The cash-strapped government introduced a new fee of $6.50 for each hospital visit, making it costly for the 30 percent of Greeks living under the poverty line.

In Perama, the free clinic is filling a vacuum left by the state. The clinic sees about 90 patients a day and distributes free medicines. About two months ago, it started distributing food parcels to the very needy.

Chionia Manousakidou, a 25-year-old mother of three, comes for a weekly package of milk, pasta, rice and sugar. She and her husband used to work at traveling fairs. But they can no longer afford the fee to manage a stand.

"We had to give up our house and now live at my mother-in-law's," she says. "We all sleep in one room. This clinic is the only place we can come for help."

Psychological Impact

The economic crisis has led to an increase in personal and family problems. In October, the Perama clinic started offering free visits with a psychologist, Katerina Goblia.

"A symptom I encounter very frequently is panic attacks and agoraphobia," she says. "They have difficulty [leaving] their home. And all kinds [of] depressive symptoms, like feeling helpless and unworthy and guilty, they have a lot of despair."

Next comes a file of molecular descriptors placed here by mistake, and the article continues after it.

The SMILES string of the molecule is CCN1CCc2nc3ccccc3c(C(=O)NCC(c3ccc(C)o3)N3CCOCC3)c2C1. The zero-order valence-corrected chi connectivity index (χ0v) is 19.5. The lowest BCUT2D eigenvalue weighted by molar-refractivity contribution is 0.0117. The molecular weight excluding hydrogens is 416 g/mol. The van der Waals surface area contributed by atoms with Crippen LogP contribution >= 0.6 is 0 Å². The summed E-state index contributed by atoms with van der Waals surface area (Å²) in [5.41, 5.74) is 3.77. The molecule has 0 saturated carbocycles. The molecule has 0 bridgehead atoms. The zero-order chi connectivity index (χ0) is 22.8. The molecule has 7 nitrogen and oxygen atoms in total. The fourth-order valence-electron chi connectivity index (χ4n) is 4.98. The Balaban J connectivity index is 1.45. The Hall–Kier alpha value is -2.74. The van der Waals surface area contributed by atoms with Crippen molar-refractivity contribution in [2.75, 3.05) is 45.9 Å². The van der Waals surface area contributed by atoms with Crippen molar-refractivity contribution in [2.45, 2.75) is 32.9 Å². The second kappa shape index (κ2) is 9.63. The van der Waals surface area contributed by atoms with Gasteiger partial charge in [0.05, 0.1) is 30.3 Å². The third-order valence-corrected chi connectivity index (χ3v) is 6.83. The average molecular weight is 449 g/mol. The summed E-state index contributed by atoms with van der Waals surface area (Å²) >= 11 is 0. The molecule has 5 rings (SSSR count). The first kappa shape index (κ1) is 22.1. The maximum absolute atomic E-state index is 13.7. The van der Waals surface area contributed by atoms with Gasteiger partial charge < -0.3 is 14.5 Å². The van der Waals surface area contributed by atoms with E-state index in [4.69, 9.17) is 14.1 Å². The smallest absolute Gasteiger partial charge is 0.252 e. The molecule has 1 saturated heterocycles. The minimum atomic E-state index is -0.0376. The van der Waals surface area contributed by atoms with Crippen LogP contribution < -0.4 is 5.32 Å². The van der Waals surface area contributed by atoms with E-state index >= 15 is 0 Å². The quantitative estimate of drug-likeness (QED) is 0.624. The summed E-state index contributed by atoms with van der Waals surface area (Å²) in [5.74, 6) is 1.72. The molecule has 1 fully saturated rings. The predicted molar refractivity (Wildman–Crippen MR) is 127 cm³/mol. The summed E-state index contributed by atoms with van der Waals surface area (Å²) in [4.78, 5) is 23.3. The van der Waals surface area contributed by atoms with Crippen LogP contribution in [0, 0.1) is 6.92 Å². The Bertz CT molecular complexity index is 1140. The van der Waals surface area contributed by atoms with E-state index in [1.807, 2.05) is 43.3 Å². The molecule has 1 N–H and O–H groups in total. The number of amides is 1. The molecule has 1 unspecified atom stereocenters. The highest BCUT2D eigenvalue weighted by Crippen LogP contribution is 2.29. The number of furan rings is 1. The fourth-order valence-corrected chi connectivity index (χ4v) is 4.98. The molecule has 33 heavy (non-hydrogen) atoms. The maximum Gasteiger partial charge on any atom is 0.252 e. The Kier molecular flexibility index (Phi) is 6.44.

One of the volunteers at the clinic is Antigone Varkianou, 49, an unemployed graphic designer. Her husband used to work in the shipping industry, but is now jobless.

Varkianou says they belong to a generation that has a memory of poverty and can cope with hardships.

"The problem is young people, 25 to 35 years old, raised in prosperity, who never imagined they would reach this point," Varkianou says. "They're the ones at risk. They have no practical knowledge, they don't even know how to light a fire if they need to, or how to go to the mountain and collect greens and cook them. They don't even know how to knock on someone's door and ask for help."

The Greek parliament has just cut the minimum wage by 20 percent, reducing it to $780 a month.

At the clinic in Perama, only one thing is certain about the future — trying to survive is going to get harder and harder.

Copyright 2012 National Public Radio. To see more, visit http://www.npr.org/.